Thursday, September 15, 2011

Frederick Burnaby: Victorian Bedford's Hercules

Frederick Burnaby has been described as a modern day (well Victorian) Hercules and was born in Bedford in 1842 at St. Peter’s Rectory (now part of Bedford School buildings). Colonel Burnaby’s achievements precede him, having survived frostbite, typhus, an exploding air balloon and arsenic poisoning. He successfully explored Uzbekistan, where it was so cold his beard froze solid and snapped off, was Colonel of the Queens household cavalry, became an MP, founded the society newspaper Vanity Fair, crossed the channel by air, wrote a string of bestselling books, commanded the Turkish army and died a heroic death in battle – welcome to the remarkable life of Bedford-born Fred Burnaby.

St. Peter's Rectory, Bedford where Fred Burnaby was born in 1842
Even as a child, Fred Burnaby was known for his fearless nature. Friends commented on how they would stand aghast at Burnaby’s daring in jumping the wide backwater at Newnham to save walking over the wooden bridge. As Frederick grew up (quite literally: he reached a whopping 6’ 4”) this confident and fearless nature would lead him to some astonishing achievements. Not content with the more common pastimes of the day, Frederick became interested in ballooning in the summer of 1864, he joined Monsieur Goddard a French balloonist in taking a flight from Chelsea gardens over London. Unfortunately, Goddard decided last minute that Burnaby would be too heavy for his balloon ‘The Eagle’. Undeterred Fred jumped into the balloon at the point of take-off as a stow-away. Amazingly, Burnaby’s 16 stone weight remained undetected by Goddard who was busy fuelling the fire.

Burnaby’s ballooning career excelled when in 1882 he departed from Dover in a balloon borrowed from Mr Wright. Setting off for the Channel, he arrived later that day in Normandy, startling some local chickens and becoming the first hot-air balloonist to travel solo from England to France.

Photograph of Colonel Frederick Burnaby by Thomas Fall.
Fred Burnaby was also renowned for his amazing strength. He could break a horseshoe apart with his bare hands and his party trick was to bend a poker double round a dull dinner guest’s neck. The most comical demonstration of his strength was at Windsor Castle. Burnaby was a member of the Royal Horse Guards, an elite brigade called the Blues. A horse dealer had come into possession of a couple of very small ponies, and brought them to show Queen Victoria. As a joke, Burnaby’s fellow Blues drove the ponies into Burnaby’s upstairs room. Fred was suitably amused, but then came the difficulty that the ponies would not descend the stairs. Burnaby solved the dilemma. Taking a pony under each arm he walked downstairs with them and set them in the courtyard to the great relief and amazement of their owner.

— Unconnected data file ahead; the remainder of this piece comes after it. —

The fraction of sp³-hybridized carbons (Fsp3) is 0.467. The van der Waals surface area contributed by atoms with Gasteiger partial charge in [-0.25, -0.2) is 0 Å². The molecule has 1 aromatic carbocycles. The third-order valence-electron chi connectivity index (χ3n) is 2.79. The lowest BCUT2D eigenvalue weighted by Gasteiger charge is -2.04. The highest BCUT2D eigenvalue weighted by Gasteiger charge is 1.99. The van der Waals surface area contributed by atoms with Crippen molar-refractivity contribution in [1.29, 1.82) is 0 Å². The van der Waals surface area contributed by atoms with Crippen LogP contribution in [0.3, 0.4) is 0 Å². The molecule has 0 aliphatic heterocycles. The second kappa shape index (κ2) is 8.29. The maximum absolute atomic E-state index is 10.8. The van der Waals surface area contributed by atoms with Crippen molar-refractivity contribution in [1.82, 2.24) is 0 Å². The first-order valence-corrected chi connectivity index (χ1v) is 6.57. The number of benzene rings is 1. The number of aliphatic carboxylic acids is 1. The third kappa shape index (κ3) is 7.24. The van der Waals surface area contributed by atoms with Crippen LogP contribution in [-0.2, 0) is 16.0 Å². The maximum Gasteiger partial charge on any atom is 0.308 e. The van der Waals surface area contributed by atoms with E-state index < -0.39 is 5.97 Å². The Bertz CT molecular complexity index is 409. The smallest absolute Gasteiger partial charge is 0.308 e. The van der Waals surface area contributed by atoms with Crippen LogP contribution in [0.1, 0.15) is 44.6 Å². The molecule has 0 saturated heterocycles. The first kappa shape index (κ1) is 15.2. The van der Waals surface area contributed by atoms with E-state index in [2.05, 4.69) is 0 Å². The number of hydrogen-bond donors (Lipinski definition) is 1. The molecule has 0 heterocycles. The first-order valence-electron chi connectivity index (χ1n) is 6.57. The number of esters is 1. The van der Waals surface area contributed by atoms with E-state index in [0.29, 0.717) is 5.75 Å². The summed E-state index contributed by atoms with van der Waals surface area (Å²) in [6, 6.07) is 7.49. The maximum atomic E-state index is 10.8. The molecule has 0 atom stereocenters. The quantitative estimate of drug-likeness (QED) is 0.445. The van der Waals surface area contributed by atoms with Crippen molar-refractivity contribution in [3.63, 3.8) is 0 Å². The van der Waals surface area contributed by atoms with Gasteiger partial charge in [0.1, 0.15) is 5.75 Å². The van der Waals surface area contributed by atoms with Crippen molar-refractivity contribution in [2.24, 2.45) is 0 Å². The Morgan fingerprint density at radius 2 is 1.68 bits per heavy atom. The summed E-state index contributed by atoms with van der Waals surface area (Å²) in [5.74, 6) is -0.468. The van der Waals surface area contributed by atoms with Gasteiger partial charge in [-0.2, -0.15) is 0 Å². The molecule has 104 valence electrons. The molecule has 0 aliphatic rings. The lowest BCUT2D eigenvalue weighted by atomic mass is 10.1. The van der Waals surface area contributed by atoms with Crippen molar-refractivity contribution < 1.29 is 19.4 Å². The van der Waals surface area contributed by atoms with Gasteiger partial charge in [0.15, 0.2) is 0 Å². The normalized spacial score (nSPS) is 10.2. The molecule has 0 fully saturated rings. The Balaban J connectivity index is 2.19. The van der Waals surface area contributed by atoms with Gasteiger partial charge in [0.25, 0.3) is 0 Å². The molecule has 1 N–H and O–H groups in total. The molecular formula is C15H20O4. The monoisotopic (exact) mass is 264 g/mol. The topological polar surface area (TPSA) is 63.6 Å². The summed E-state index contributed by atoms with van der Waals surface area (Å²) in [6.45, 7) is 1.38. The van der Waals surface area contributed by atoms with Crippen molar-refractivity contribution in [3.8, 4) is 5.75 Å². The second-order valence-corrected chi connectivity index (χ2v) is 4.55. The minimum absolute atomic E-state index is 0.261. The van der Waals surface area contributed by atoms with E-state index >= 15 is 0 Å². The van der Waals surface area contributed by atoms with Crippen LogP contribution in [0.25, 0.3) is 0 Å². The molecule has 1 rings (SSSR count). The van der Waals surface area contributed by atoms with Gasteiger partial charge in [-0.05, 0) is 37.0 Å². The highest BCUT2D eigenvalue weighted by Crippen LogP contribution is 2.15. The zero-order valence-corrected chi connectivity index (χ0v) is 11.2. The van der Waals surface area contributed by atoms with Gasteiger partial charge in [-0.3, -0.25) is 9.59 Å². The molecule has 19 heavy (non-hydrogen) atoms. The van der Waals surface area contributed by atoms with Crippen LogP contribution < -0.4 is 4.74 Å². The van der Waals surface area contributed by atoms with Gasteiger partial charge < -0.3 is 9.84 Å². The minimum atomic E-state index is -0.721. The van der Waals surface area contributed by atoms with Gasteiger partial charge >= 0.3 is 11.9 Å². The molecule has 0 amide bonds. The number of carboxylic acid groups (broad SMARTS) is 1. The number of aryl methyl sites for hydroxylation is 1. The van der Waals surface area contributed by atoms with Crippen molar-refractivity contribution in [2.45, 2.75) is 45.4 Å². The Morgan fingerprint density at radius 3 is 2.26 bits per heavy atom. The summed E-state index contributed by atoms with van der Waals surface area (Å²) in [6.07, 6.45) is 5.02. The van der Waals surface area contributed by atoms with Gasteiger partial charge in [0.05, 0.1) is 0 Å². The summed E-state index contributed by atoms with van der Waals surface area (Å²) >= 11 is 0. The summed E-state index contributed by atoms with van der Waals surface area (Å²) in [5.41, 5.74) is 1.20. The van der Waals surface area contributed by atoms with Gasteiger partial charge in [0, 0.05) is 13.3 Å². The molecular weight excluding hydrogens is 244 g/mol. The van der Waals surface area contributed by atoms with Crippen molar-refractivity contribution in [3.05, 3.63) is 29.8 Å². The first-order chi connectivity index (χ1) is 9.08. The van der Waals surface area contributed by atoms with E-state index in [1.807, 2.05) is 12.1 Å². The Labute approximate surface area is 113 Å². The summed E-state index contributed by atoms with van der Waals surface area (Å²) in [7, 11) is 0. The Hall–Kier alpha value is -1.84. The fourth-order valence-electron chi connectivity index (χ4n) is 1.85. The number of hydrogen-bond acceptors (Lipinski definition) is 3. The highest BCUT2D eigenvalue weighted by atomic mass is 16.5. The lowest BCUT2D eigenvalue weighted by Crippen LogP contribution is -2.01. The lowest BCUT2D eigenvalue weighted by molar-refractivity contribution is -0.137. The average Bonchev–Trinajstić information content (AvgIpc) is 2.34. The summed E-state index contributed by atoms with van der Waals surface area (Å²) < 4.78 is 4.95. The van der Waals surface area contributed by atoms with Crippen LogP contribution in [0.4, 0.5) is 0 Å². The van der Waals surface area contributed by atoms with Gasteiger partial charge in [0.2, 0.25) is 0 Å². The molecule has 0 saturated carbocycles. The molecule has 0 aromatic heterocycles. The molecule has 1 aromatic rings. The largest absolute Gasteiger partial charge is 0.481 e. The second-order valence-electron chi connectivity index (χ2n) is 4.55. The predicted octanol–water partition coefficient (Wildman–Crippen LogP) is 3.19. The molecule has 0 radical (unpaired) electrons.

David Litchfield's Cartoon of Burnaby taking the ponies down the stairs at Windsor. To see more of David's fantastic artwork go to
Frederick Burnaby died at Khartoum, Asia in battle in 1885. He was killed during an ambush by Sudanese warriors, aged only 42. He was mourned by the nation, especially here in Bedford where a memorial window was placed in St. Peters Church in his honour. Burnaby was a favourite of Queen Victoria and she reportedly fainted when told of his death.

Burnaby related places in Bedford are: A commemorative window in St Peter’s Church, Burnaby House on Burnaby Road (A boarding house for Bedford School students founded in 1891), and the Burnaby Arms pub on Stanley Street - cheers Fred! 
Memorial window at St. Peter's Church: Depicts Isaiah (2:4) "And they shall beat their swords into plow shares and their spears into pruning hooks.... (In memory) ...of Colonel Burnaby born in this parish fell at Abu Klea Jan 17th 1885" 
(© NA 2005 - see Bedford Virtual Library
We would love to know, inspired of course by Burnaby's dinner party antics, what party tricks you have up your sleeves, so feel free to share them with us on the blog comments, email, post on Facebook , post your pictures to our Flickr group, or Tweet.   
Lydia Saul, Keeper of Social History

This article has also been published in The Bedford Clanger newspaper this month - this can be viewed online at or is available from local information outlets, as well as local cafes.

1 comment:

  1. Well this is very interesting indeed. Would love to read a little more of this. Great post. Thanks for the heads-up. This blog was very informative and knowledgeable.
    Treadmill India